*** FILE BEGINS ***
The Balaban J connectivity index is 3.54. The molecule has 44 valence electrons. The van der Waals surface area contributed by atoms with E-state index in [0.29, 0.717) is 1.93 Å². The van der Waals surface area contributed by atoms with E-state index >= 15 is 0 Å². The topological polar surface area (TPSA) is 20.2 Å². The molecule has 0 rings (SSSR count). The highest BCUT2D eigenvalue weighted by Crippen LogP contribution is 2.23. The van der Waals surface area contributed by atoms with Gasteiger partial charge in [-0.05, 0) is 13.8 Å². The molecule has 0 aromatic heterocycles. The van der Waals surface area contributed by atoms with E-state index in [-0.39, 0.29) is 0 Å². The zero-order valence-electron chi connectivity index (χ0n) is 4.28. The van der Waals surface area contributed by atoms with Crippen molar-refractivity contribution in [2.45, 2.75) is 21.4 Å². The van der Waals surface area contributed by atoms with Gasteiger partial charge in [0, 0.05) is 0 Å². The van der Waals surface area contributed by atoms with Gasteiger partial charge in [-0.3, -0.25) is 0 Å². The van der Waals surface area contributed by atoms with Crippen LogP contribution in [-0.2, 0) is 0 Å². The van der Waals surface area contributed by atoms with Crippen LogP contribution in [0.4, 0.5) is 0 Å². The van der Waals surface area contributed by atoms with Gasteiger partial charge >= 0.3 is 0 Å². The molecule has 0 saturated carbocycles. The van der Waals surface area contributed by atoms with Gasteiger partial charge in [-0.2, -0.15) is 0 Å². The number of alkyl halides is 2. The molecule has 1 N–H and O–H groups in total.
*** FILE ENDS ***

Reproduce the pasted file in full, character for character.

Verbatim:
The Balaban J connectivity index is 3.54. The molecule has 44 valence electrons. The van der Waals surface area contributed by atoms with E-state index in [0.29, 0.717) is 1.93 Å². The van der Waals surface area contributed by atoms with E-state index >= 15 is 0 Å². The topological polar surface area (TPSA) is 20.2 Å². The molecule has 0 rings (SSSR count). The highest BCUT2D eigenvalue weighted by Crippen LogP contribution is 2.23. The van der Waals surface area contributed by atoms with Gasteiger partial charge in [-0.05, 0) is 13.8 Å². The molecule has 0 aromatic heterocycles. The van der Waals surface area contributed by atoms with E-state index in [-0.39, 0.29) is 0 Å². The zero-order valence-electron chi connectivity index (χ0n) is 4.28. The van der Waals surface area contributed by atoms with Crippen molar-refractivity contribution in [2.45, 2.75) is 21.4 Å². The van der Waals surface area contributed by atoms with Gasteiger partial charge in [0, 0.05) is 0 Å². The van der Waals surface area contributed by atoms with Gasteiger partial charge in [-0.3, -0.25) is 0 Å². The van der Waals surface area contributed by atoms with Crippen LogP contribution in [-0.2, 0) is 0 Å². The van der Waals surface area contributed by atoms with Crippen LogP contribution in [0.4, 0.5) is 0 Å². The van der Waals surface area contributed by atoms with Gasteiger partial charge >= 0.3 is 0 Å². The molecule has 0 saturated carbocycles. The van der Waals surface area contributed by atoms with Gasteiger partial charge in [-0.2, -0.15) is 0 Å². The number of alkyl halides is 2. The molecule has 1 N–H and O–H groups in total.